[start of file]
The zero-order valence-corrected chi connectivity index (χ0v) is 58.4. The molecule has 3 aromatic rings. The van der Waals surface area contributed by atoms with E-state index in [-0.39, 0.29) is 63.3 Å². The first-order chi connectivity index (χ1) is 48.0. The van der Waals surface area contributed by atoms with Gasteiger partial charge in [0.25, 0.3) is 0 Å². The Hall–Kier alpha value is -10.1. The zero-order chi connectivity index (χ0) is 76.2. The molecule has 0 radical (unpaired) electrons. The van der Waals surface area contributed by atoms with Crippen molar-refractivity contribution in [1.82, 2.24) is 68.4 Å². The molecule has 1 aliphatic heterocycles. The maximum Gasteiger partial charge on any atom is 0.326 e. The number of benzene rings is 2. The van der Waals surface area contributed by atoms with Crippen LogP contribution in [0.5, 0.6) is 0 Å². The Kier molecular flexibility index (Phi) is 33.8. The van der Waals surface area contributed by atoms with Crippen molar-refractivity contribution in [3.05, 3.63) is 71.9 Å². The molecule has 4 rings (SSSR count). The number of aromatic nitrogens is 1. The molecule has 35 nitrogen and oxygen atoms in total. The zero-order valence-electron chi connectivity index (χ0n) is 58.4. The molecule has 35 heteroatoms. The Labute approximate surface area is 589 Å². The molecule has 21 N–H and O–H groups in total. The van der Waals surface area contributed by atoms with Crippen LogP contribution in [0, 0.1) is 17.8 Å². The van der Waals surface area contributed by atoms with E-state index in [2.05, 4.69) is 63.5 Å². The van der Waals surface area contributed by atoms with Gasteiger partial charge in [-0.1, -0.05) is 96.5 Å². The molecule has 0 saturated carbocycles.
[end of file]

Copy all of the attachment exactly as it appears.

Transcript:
The zero-order valence-corrected chi connectivity index (χ0v) is 58.4. The molecule has 3 aromatic rings. The van der Waals surface area contributed by atoms with E-state index in [-0.39, 0.29) is 63.3 Å². The first-order chi connectivity index (χ1) is 48.0. The van der Waals surface area contributed by atoms with Gasteiger partial charge in [0.25, 0.3) is 0 Å². The Hall–Kier alpha value is -10.1. The zero-order chi connectivity index (χ0) is 76.2. The molecule has 0 radical (unpaired) electrons. The van der Waals surface area contributed by atoms with Crippen molar-refractivity contribution in [1.82, 2.24) is 68.4 Å². The molecule has 1 aliphatic heterocycles. The maximum Gasteiger partial charge on any atom is 0.326 e. The number of benzene rings is 2. The van der Waals surface area contributed by atoms with Crippen LogP contribution in [0.5, 0.6) is 0 Å². The Kier molecular flexibility index (Phi) is 33.8. The van der Waals surface area contributed by atoms with Crippen molar-refractivity contribution in [3.05, 3.63) is 71.9 Å². The molecule has 4 rings (SSSR count). The number of aromatic nitrogens is 1. The molecule has 35 nitrogen and oxygen atoms in total. The zero-order valence-electron chi connectivity index (χ0n) is 58.4. The molecule has 35 heteroatoms. The Labute approximate surface area is 589 Å². The molecule has 21 N–H and O–H groups in total. The van der Waals surface area contributed by atoms with Crippen LogP contribution in [0, 0.1) is 17.8 Å². The van der Waals surface area contributed by atoms with E-state index in [2.05, 4.69) is 63.5 Å². The van der Waals surface area contributed by atoms with Gasteiger partial charge in [-0.1, -0.05) is 96.5 Å². The molecule has 0 saturated carbocycles.